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Five reasons why ’70s apartments rock! - featured image
By Brett Warren

Five reasons why ’70s apartments rock!

The 1970s may have been known for flamboyant clothing but its architecture was somewhat less exciting.

In fact, property from that time period could almost be described as quite "bland" – at least from the outside.

Inside, of course, was a different story with the wallpaper often featuring paisley motifs and the floors festooned with shag-pile carpet.skyscraper-450793_1920

But if there's one thing that 1970s architecture had, it was size.

The floor plans of houses were much larger than they are today, in part because construction costs were still relatively affordable, and there was a growing demand for larger homes as many households now had two incomes with more women re-entering the workforce.

And when it comes to apartments from that era, they also were very generous of proportion and were often in premium positions.

Forty years on, you can easily identify apartment blocks from the '70s as they usually are brown or red brick and probably won't win any beauty awards.

But these apartments make very solid investments for today's property investors because of a number of significant attributes.

1. Suburb location

In our major capital cities, units from the 1970s are often located in inner suburbs, within seven or so kilometers from the CBD.

What this means for investors is that apartments in these areas are more affordable than houses in these in-demand areas.

They also have strong owner-occupier appeal because of their locations, which means that in the years to come the capital growth of a '70s unit is going to be quite robust as more people want to live in these desirable inner-city locations.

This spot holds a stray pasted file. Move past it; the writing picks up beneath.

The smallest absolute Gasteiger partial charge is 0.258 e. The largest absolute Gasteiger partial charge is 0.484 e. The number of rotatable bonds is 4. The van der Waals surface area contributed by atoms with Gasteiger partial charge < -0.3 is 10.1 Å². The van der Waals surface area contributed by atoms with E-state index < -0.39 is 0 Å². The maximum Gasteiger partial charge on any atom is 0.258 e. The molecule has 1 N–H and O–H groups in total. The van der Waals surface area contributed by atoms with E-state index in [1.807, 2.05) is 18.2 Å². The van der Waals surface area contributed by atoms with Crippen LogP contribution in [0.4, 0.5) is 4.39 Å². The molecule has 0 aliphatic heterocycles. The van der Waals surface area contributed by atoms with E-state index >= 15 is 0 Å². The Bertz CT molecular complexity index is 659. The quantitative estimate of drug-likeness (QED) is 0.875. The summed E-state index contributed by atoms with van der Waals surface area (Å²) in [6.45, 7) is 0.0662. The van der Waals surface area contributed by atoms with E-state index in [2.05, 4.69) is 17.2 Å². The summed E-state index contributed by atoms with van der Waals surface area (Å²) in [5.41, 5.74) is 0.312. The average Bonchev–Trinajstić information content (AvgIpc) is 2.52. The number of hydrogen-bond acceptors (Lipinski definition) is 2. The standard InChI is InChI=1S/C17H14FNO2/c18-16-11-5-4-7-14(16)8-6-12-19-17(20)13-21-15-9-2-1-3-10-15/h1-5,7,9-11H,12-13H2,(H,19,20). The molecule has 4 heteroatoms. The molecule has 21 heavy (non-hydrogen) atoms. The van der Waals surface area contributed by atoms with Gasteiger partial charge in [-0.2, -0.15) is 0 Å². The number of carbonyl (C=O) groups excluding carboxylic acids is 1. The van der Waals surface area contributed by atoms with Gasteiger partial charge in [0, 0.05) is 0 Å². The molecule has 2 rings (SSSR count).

2. Opportunity to add valueproperty

Units from this era provide a great opportunity to add value through renovations or refurbishments, which is a key part of Metropole’s 5 Stranded Strategic Approach to property investing.

Updating the kitchens and bathrooms, as well as replacing wallpaper with fresh paint, will instantaneously add value and appeal to these apartments.

And if you can get friendly with the other owners, or better yet buy a whole unit block yourself, you can update the exterior of the complex as well, which can modernize its overall appearance and increase the value of all units significantly.

3. Size

As I mentioned above, 1970s apartments are generally much bigger than the units that are being constructed today.

Many have interior floor plans of 70 to 80 square meters, which ensures that they will always be in strong demand by tenants and owner-occupiers alike.

And they were built more solidly (of double brick) than many apartment blocks are built today.

4. Price and costs

You will find 1970s apartments in some of our most desirable suburbs across the nation – think Elwood in Melbourne, West End in Brisbane, and Randwick in Sydney.

For many investors, buying houses in these locations is out of their financial reach but most can probably afford to purchase a 40-year-old unit.

These types of apartments, will often also be more affordable than some of the newer products on the market in these locations.

In other words, you’ll be paying considerably less per square metre and therefore below intrinsic value or replacement cost.

Also, the ongoing costs of holding these units can be lower given body corporate or owners’ corporation fees are generally less than what you currently pay for newer units.

5. History  Apartments 1868142 1920

While apartments from this era may not have the same "romance" as art deco, they do represent properties with history.

You’ll be able to track how they’ve performed over the years as you do your due diligence regarding past sales.

They also have very solid bones – there's a reason they're still standing after 40-plus years after all.

Investing in units from the 1970s represents an opportunity to own an affordable property that has renovation potential in a desirable location and one that is of generous proportions.

About Brett Warren Brett Warren is National Director of Metropole Properties and uses his two decades of property investment experience to advise clients how to grow, protect and pass on their wealth through strategic property advice.
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